Marnie Wilson walks through the Amazon fulfillment center in Shakopee with keen eyes and an easy stride.

She’s looking for misplaced boxes and equipment. When she spots equipment that isn’t where it’s supposed to be, she smiles, shakes her head and shuffles it back to its designated position on the cement floor. Wilson also makes sure orders are fulfilled quickly and on time by managing errors and hold-ups by using computers that roll around the floor on wheels.

That’s what she does from Wednesday through Saturday, for 10 hours each day, and from the way her eyes spoke, she loves it. Wilson’s a problem-solver, and not just when errors pop up on a fulfillment center computer. She has to find a way to communicate with employees without speaking.

Wilson is deaf.

She’s a process assistant who has worked at Amazon for four years. When employees have a problem, they sometimes forget she can’t hear, so they’ll yell from across the warehouse to flag her down.

“It’s funny when that happens,” she signed. “Because they forget I’m deaf.”

Wilson said she has created an environment at Amazon that makes communication easy. She’s taught her coworkers the basic signs. “Problem,” “please and thank you” and “I need help,” are some of the signs most of her coworkers use regularly when communicating with Wilson. When more complicated conversations need to occur, she uses an app that video calls an online interpreter to translate her signs.

Wilson, who used to work as a mentor for hearing parents with deaf children, couldn’t name a single time when communication was an issue that discouraged her from doing her job well. In fact, she shrugged at the question, as if it had never really crossed her mind.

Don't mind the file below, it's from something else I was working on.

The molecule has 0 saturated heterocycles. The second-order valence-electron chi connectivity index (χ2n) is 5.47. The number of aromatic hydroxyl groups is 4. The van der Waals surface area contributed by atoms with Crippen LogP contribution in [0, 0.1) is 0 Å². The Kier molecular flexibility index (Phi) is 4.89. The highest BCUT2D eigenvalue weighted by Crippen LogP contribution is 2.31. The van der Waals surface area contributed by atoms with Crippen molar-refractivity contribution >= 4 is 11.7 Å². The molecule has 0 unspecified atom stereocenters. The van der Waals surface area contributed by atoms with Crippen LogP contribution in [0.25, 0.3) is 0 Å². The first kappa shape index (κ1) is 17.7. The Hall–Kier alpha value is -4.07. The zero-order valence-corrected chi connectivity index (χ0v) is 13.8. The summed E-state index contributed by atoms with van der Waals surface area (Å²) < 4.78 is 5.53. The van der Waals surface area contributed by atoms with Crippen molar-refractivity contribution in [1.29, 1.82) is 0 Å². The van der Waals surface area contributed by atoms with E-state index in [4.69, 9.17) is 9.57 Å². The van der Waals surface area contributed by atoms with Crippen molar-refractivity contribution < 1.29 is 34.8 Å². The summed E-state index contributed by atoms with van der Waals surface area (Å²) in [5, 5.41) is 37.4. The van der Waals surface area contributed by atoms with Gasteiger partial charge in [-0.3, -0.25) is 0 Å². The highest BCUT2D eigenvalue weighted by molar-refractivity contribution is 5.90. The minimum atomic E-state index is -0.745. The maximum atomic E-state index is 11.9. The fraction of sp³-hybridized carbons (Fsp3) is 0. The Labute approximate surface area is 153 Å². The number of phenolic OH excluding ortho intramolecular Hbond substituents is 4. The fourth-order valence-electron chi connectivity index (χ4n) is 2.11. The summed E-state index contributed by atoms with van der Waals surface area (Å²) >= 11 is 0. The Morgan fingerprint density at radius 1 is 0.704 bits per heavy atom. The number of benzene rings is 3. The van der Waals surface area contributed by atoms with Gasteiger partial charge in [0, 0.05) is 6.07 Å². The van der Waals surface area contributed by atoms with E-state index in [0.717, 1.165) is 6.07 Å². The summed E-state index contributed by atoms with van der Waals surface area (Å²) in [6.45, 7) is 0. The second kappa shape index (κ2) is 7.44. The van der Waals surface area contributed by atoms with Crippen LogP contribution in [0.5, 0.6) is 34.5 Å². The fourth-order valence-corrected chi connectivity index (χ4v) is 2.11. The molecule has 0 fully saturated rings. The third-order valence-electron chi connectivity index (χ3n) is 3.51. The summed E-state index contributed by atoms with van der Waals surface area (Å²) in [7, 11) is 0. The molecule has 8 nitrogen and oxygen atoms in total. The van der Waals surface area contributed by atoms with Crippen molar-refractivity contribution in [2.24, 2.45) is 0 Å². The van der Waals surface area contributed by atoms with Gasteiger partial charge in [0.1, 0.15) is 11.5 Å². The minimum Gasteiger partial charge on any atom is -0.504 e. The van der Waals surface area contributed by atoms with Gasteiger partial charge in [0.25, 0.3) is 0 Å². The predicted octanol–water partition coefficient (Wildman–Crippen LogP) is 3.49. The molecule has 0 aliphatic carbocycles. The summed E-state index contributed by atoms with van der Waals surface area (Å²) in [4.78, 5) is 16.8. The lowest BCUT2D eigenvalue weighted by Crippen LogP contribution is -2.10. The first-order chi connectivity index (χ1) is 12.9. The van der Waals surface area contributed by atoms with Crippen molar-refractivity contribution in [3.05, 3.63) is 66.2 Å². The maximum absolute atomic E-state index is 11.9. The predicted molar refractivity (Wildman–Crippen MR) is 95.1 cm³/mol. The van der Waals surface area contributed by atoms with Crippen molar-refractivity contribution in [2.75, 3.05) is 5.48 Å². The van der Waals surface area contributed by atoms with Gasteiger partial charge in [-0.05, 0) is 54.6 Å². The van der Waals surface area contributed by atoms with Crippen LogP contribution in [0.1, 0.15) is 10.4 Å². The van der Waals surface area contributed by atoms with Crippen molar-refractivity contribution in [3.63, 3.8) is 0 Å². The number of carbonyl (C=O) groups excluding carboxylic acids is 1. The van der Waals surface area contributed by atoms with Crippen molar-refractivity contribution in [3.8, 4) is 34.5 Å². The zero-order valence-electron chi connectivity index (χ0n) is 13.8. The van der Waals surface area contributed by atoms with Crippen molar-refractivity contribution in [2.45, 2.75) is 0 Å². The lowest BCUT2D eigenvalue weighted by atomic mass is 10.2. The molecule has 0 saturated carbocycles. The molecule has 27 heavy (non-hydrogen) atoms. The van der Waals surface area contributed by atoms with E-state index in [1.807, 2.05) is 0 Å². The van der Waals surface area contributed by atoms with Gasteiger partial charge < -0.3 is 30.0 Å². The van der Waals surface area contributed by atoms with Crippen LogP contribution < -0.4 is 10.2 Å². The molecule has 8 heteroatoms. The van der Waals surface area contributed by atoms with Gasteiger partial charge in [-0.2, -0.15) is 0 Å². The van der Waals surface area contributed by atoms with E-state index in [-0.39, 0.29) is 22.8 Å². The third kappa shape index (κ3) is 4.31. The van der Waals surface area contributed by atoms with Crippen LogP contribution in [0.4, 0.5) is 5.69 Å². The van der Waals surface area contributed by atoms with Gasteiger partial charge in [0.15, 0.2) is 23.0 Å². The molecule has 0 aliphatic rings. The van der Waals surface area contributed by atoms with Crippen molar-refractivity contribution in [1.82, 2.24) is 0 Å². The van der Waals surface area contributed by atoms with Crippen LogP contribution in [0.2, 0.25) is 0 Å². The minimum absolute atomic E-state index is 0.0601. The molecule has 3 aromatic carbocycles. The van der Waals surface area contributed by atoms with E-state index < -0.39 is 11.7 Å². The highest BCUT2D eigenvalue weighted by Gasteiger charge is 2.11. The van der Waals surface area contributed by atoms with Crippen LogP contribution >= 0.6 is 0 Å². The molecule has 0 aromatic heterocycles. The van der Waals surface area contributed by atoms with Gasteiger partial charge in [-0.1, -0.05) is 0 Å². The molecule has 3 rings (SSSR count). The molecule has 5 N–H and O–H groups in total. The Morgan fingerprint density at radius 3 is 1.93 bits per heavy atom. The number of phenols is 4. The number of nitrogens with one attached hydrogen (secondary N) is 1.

“I don’t let any barriers prevent me from communicating,” she signed. “If there’s a big conflict I get an interpreter. In meetings I get an interpreter. Not anyone in my department knows signs, so I teach them.”

On her three off days each week, Wilson spends time with her three children and husband — all of whom can hear — and volunteers at a deaf club in St. Paul. She said her family moved to Shakopee from Glencoe seven years ago because the schools offered better interpreters for when she needed to communicate with her children’s teachers. She likes taking her dog on long walks, swimming and visiting her mother and brother. Sometimes after work, Wilson and her coworkers grab burgers at the Muddy Cow.

And she’s working with Amazon to try to bring a deaf school into the curriculum it offers employees.

Donna Beadle, an Amazon spokesperson, said the facility can’t offer statistics on how many deaf employees they have, but said there are other employees who can’t hear or who are hard of hearing, and that Amazon accommodates for them by offering translators through an app.

“Really blessed,” Wilson said. “I feel really blessed to be here.”